The final and most troubling lesson is that the government has so far refused to say which private standards it prefers. But standards wars are rough-and-tumble affairs, and their outcomes are unpredictable. If officials prefer one proposed standard over another (and they usually do), then they have an obligation to say so publicly. Nor is there any legal or ethical obstacle to prevent this. Officials routinely criticize companies for raising prices and overpaying CEOs. Why should inadequate biosecurity practices be any different?
The private standards story is just beginning. Indeed, the IASB has said that it wants to extend the concept by launching a shared threats database [the Virulence Factor Information Repository (VIREP)] and other industry-wide collaborations. Shrewd government engagement can strengthen and shape these ventures.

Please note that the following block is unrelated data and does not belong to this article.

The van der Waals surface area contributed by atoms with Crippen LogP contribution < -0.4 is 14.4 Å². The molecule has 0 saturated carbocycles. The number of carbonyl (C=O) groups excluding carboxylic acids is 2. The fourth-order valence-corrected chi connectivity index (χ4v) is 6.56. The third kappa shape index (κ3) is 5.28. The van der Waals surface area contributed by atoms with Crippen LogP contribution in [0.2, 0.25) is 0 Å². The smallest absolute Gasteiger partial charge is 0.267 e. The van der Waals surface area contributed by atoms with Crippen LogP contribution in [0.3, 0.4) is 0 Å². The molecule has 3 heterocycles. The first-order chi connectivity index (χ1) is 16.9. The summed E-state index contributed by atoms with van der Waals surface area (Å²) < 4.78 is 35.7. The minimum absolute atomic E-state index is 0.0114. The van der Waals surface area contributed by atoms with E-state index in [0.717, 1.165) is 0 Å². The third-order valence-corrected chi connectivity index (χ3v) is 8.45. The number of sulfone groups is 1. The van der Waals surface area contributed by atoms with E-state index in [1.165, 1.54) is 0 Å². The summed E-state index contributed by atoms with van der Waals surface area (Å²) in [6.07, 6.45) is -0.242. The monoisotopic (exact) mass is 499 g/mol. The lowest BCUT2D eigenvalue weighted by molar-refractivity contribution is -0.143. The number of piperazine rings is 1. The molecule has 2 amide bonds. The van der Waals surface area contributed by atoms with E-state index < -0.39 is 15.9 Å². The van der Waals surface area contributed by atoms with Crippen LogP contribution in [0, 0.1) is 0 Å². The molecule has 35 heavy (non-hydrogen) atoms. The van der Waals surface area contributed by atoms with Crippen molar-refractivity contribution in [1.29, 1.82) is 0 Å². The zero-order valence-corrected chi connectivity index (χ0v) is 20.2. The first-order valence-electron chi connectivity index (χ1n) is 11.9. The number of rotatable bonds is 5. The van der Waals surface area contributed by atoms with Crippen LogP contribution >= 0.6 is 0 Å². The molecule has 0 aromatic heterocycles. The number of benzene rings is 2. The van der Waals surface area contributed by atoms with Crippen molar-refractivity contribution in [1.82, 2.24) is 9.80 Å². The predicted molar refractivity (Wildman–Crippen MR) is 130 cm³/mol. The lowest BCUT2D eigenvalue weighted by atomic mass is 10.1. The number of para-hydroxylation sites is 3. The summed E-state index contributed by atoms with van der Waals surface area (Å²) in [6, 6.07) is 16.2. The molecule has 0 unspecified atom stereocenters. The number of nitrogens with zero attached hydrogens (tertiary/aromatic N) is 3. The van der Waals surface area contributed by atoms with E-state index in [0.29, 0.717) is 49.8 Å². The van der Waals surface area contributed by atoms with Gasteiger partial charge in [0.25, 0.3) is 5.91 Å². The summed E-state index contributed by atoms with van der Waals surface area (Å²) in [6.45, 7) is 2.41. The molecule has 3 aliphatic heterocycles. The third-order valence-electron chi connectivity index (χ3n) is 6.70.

It’s not as if we have not been investing in girls who call the developing world home. Reams of annual reports attest to well-meaning efforts on the part of many. And that includes investments in health and education, the focus of the pungent clarion call offered by Miriam Temin, Ruth Levine, and Sandy Stonesifer in the spring 2010 Issues. What sets “Start with a Girl: A New Agenda for Global Health” apart is the contextual filter through which girls are viewed. No longer should girls (and especially adolescent girls) be viewed only as children deserving of all we can offer. Girls of today are and must be thought of as the women of tomorrow.